Note that plates can have several interactions, and they can take place differently on different sections of the plate. It's all driven by currents in the magma below the plates, which act like conveyor belts. When plates come together, or converge, one will subduct. This creates a subduction zone where plate is being actively destroyed by being forced under another plate, into hot magma. If these two are continental crust, which is much thicker than oceanic crust, it's more likely to form large mountains. Even small islands are likely to scrape off and form mountains from accretion. Oceanic crust will subduct under continental crust. Subduction zones are hot spots for earthquakes, as well, and notoriously create very large earthquakes, though are often spaced out every several hundred years.

This is in contrast to emergence where new plate is being formed, often in the ocean. See Ring of Fire in the pacific for a classic example. These spots are usually very volcanic, and can create chain islands such as the Aleutian Islands in Alaska.

Hawaii is a bit of a unique case. You'll notice it isn't on a boundary but is smack in teh middle of a plate. There is a hot spot there, where magma melts through the crust because that spot is much hotter than other spots, and it frequently erupts (Hawaii has many active volcanoes that have frequent smaller eruptions) and while the crust travels as it subducts and emerges, the hot spot does not move. The arc of the island chains is created by very large eruptions of this spot over time. See also Yellowstone supervolcano. This is the same sort of hot spot which erupts in different spots on the plate as it travels over the magma hot spot. If you look at eruptions over time, it has the same pattern. This phenomenon, at least when I last researched it, isn't well understood, but is very interesting in my opinion. Some of your islands in the middle of the ocean are like this. I think it's fine, considering not much is known about this phenomenon, I don't think it's a problem to have many hot spots.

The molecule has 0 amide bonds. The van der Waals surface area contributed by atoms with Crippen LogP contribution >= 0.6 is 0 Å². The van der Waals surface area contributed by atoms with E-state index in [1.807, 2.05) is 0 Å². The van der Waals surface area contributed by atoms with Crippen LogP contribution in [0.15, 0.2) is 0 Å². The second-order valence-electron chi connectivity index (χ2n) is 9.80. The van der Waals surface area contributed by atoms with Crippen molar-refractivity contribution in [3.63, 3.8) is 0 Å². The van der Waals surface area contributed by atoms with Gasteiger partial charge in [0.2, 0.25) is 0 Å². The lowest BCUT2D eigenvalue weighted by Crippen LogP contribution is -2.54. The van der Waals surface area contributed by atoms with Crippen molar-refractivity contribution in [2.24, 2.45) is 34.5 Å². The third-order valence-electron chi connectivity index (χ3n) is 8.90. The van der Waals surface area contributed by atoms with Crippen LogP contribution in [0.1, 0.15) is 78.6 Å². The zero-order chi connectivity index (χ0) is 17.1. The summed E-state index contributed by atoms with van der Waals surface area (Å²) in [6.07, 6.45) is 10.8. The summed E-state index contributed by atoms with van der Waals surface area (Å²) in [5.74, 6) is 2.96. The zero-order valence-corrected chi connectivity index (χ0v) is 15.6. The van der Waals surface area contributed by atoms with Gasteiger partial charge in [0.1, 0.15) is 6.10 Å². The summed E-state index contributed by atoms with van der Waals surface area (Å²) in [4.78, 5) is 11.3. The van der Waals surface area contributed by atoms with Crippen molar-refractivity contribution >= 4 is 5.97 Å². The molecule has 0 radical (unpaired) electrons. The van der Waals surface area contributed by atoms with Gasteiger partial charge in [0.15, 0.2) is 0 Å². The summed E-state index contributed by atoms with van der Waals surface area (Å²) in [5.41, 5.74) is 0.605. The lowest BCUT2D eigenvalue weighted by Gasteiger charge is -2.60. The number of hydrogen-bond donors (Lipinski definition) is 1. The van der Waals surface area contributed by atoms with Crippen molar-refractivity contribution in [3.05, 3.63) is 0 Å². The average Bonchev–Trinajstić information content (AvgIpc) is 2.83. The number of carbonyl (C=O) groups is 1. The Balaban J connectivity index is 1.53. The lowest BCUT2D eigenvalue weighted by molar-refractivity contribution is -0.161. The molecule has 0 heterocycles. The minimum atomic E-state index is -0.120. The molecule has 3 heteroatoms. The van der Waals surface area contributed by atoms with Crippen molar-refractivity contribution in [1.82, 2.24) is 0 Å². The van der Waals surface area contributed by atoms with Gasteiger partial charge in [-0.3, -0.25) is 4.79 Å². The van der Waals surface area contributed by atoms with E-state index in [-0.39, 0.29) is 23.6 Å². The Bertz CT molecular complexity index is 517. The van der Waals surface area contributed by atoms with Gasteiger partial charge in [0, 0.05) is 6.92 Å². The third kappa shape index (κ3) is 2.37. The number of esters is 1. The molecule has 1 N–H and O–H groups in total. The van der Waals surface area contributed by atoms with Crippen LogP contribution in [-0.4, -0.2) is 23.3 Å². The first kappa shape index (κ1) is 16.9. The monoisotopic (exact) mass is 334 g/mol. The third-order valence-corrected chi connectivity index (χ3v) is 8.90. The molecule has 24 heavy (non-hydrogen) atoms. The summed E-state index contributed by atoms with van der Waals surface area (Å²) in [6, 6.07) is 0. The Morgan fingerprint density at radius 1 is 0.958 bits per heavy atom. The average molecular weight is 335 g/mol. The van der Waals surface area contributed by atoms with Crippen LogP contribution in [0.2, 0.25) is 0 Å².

In regards more to your map vs just info dumping, I'm not an expert on this, just know a bit, but I would say it might make more sense for some of the oceanic boundaries to either be up against the crust, or out in the middle of the ocean (two oceanic plates). Look at Earth's tectonic plates, yes there are some places where a boundary is kind of by a coast but a little bit farther, these are all approaching becoming an oceanic-subducting-under-crust situation. See Japan on a map, this is getting scooted towards China and will eventually just be accreted mountains. If you have a strange space like two oceanic crusts really close to a continent, it might have more of a story. Finally, I think your crescent island would be best created by a landmass ripped apart, and warped a bit over time, trending to be pulled apart generally in every direction.

  • 1
    $\begingroup$ The Great Lakes were not all formed due to tectonics. Superior fills a basin in a failed 1 billion year old rift, but Huron-Michigan are flooded lowlands, and both Erie and Ontario are about 9000 years old and created due to ice sheets excavating soft rock. $\endgroup$ May 29, 2020 at 21:52
  • $\begingroup$ @KeithMorrison Even Superior, Huron, and Michigan are the result of the glaciers of the last ice age. As are the numerous lakes found in Minnesota up through Canada. $\endgroup$ May 29, 2020 at 22:42